WPR: Aren’t they disgustingly adorable?
Alexovich: He’s such a cool guy.
WPR: He is; I got to meet him.
Alexovich: He’s actually been a huge supporter of my work and he’s a big Serenity Rose fan. I’m actually writing a Secret Wars story for Marvel right now.
WPR: Oh you are?
Alexovich: Yeah and I think it’s because he sent one of the Marvel editors over to my table.
WPR: I didn’t even know that. Are you allowed to talk about that at all?
Alexovich: I don’t know how much I can say about the story but it’s coming out in September and it’s half of one the Secret Wars Journal comics. It’s Doctor Doom meets Millie the Model story. [laughs] Everyone knows Millie the Model! And it’s great to just write something and not knowing what you’re going to get back from the artist. So far—the artist is this guy named Diogo Saito
who I guess has some Spider-Man or some X-Men stories—
WPR: The name sounds familiar.
Alexovich: He’s an incredible artist. His style is very much in line with what I like and it’s that kind of mix of cute and terrifying so it’s really going to work for the goofy story I came up with. It’s been fun.
WPR: Do you find it kind of weird to switch from being an artist to being a writer?
Alexovich: No, I did one called ELDRITCH! which is kind of a Lovecraftian comedy.
Alexovich: I did it with Slave Labor and my friend this incredibly artist Drew Osh who actually did the Edward Scissorhands comics for IDW. So I had a little bit of experience writing for something where I didn’t have to draw which I still prefer. I still prefer doing everything myself but even in that case, with ELDRITCH!, we were kind of collaborating on page layouts and character design. This time I was just throwing it out there and I didn’t know what I was going to get back. I mentioned on twitter that it’s kind of like how Voyager on Star Trek and then Veeger comes back. You know, just this warped version of what you thought—just doing things I never would have never crossed my mind but that are awesome and beautiful. I couldn’t be happier with the pages I’ve seen so far. I’d like to do more of that kind of thing.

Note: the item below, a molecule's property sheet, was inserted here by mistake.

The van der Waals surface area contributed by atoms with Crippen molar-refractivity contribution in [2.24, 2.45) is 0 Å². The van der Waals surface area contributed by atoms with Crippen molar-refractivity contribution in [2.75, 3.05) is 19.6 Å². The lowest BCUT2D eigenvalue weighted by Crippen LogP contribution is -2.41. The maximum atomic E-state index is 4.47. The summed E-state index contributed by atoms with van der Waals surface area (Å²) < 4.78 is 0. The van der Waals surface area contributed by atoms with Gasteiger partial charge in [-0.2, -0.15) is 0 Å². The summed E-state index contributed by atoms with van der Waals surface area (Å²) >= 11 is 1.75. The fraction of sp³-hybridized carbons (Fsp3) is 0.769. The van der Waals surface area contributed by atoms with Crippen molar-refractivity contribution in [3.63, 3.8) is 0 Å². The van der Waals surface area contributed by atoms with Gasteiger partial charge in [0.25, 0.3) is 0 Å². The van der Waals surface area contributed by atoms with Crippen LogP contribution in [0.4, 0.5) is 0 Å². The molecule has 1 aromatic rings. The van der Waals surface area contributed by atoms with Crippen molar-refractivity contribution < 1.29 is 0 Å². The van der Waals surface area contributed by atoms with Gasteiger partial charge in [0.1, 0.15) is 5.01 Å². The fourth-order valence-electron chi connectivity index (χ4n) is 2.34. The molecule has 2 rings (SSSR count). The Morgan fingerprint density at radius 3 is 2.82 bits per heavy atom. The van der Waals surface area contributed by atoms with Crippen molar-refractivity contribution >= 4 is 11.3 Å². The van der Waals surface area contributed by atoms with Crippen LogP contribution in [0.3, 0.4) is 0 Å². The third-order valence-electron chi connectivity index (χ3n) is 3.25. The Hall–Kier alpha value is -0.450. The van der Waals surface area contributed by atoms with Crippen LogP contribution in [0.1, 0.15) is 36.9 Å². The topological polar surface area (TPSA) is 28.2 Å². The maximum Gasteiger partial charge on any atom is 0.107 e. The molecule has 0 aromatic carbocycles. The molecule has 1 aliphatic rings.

WPR: This is definitely going to open some doors, I would think.
Alexovich: Maybe. We’ll see.
WPR: I’m curious to see what the sales figures will be because I’m seen so many people who are so excited—
Alexovich: for ZIM?
Alexovich: Yeah, yeah, it seems to be doing really well for them and it’s only been a week.
WPR: It’s been less than a week. It just came out Wednesday.
Alexovich: That’s right it has been less than a week.
WPR: You guys had these printed and ready on preview night.
Alexovich: It was right up to the wire making this comic. [laughs]
WPR: I believe it.
Alexovich: Jhonen’s very exacting, everything has to be just right, which I respect. It’s his baby and he wants things to be perfect. So we were all fighting to get that out there.
WPR: Are you guys going to be monthly, every other month, do you have a schedule?
Alexovich: Monthly, it’s on the schedule as monthly. After I leave and they’re trying to set up another team I don’t know if the schedule is going to be that way, so who knows. We’ll see.
WPR: For the next five issues anyway.
Alexovich: We will definitely have the first five done on time. I think they have number six set up pretty well too.